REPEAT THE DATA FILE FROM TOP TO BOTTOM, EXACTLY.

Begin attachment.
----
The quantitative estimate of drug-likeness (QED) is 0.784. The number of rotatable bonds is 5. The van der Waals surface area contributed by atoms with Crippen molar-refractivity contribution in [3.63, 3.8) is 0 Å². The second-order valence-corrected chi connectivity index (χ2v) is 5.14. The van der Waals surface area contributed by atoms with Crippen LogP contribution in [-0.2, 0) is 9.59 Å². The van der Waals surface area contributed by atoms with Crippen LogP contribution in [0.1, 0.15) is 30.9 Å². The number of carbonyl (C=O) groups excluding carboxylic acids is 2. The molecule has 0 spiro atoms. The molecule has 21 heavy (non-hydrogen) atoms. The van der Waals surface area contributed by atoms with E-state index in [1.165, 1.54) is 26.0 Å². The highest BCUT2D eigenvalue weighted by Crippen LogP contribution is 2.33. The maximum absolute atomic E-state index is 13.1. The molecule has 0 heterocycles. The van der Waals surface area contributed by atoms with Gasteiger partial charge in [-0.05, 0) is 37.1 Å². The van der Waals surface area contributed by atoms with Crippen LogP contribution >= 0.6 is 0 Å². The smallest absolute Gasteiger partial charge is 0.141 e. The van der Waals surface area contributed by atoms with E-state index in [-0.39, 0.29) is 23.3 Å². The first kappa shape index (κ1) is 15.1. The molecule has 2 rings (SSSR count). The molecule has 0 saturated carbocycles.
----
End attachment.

The quantitative estimate of drug-likeness (QED) is 0.784. The number of rotatable bonds is 5. The van der Waals surface area contributed by atoms with Crippen molar-refractivity contribution in [3.63, 3.8) is 0 Å². The second-order valence-corrected chi connectivity index (χ2v) is 5.14. The van der Waals surface area contributed by atoms with Crippen LogP contribution in [-0.2, 0) is 9.59 Å². The van der Waals surface area contributed by atoms with Crippen LogP contribution in [0.1, 0.15) is 30.9 Å². The number of carbonyl (C=O) groups excluding carboxylic acids is 2. The molecule has 0 spiro atoms. The molecule has 21 heavy (non-hydrogen) atoms. The van der Waals surface area contributed by atoms with E-state index in [1.165, 1.54) is 26.0 Å². The highest BCUT2D eigenvalue weighted by Crippen LogP contribution is 2.33. The maximum absolute atomic E-state index is 13.1. The molecule has 0 heterocycles. The van der Waals surface area contributed by atoms with Gasteiger partial charge in [-0.05, 0) is 37.1 Å². The van der Waals surface area contributed by atoms with Crippen LogP contribution >= 0.6 is 0 Å². The smallest absolute Gasteiger partial charge is 0.141 e. The van der Waals surface area contributed by atoms with E-state index in [-0.39, 0.29) is 23.3 Å². The first kappa shape index (κ1) is 15.1. The molecule has 2 rings (SSSR count). The molecule has 0 saturated carbocycles.